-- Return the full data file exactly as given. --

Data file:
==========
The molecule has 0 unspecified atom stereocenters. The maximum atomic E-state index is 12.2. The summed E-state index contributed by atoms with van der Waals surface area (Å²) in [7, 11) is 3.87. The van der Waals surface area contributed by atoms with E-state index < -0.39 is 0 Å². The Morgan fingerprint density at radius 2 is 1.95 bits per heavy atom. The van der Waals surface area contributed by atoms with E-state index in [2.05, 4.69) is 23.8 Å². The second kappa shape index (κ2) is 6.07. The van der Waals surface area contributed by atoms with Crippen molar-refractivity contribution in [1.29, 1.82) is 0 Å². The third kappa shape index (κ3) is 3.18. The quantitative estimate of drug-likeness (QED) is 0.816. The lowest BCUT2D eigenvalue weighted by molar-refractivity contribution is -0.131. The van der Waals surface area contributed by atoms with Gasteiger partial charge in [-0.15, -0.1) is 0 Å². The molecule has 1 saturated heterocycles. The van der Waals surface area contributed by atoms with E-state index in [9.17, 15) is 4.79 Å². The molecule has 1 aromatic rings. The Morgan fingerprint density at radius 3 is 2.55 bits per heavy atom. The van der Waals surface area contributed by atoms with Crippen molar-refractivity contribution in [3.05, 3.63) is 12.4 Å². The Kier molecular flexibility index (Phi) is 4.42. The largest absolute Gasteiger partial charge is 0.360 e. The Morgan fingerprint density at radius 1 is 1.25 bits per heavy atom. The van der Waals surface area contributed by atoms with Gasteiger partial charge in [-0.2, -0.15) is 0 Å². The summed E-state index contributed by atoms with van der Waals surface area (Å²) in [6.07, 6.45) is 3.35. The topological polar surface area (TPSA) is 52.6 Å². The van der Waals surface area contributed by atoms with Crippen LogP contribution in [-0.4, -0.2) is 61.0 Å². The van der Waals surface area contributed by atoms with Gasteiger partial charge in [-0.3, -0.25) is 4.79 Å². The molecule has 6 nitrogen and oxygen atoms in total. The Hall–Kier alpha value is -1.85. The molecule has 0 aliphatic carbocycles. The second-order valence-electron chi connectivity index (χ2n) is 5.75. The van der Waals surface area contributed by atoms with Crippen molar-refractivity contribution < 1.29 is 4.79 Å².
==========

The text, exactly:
The molecule has 0 unspecified atom stereocenters. The maximum atomic E-state index is 12.2. The summed E-state index contributed by atoms with van der Waals surface area (Å²) in [7, 11) is 3.87. The van der Waals surface area contributed by atoms with E-state index < -0.39 is 0 Å². The Morgan fingerprint density at radius 2 is 1.95 bits per heavy atom. The van der Waals surface area contributed by atoms with E-state index in [2.05, 4.69) is 23.8 Å². The second kappa shape index (κ2) is 6.07. The van der Waals surface area contributed by atoms with Crippen molar-refractivity contribution in [1.29, 1.82) is 0 Å². The third kappa shape index (κ3) is 3.18. The quantitative estimate of drug-likeness (QED) is 0.816. The lowest BCUT2D eigenvalue weighted by molar-refractivity contribution is -0.131. The van der Waals surface area contributed by atoms with Gasteiger partial charge in [-0.15, -0.1) is 0 Å². The molecule has 1 saturated heterocycles. The van der Waals surface area contributed by atoms with E-state index in [9.17, 15) is 4.79 Å². The molecule has 1 aromatic rings. The Morgan fingerprint density at radius 3 is 2.55 bits per heavy atom. The van der Waals surface area contributed by atoms with Crippen molar-refractivity contribution in [3.05, 3.63) is 12.4 Å². The Kier molecular flexibility index (Phi) is 4.42. The largest absolute Gasteiger partial charge is 0.360 e. The Morgan fingerprint density at radius 1 is 1.25 bits per heavy atom. The van der Waals surface area contributed by atoms with Gasteiger partial charge in [-0.2, -0.15) is 0 Å². The summed E-state index contributed by atoms with van der Waals surface area (Å²) in [6.07, 6.45) is 3.35. The topological polar surface area (TPSA) is 52.6 Å². The van der Waals surface area contributed by atoms with Crippen LogP contribution in [-0.4, -0.2) is 61.0 Å². The van der Waals surface area contributed by atoms with Gasteiger partial charge in [-0.3, -0.25) is 4.79 Å². The molecule has 6 nitrogen and oxygen atoms in total. The Hall–Kier alpha value is -1.85. The molecule has 0 aliphatic carbocycles. The second-order valence-electron chi connectivity index (χ2n) is 5.75. The van der Waals surface area contributed by atoms with Crippen molar-refractivity contribution < 1.29 is 4.79 Å².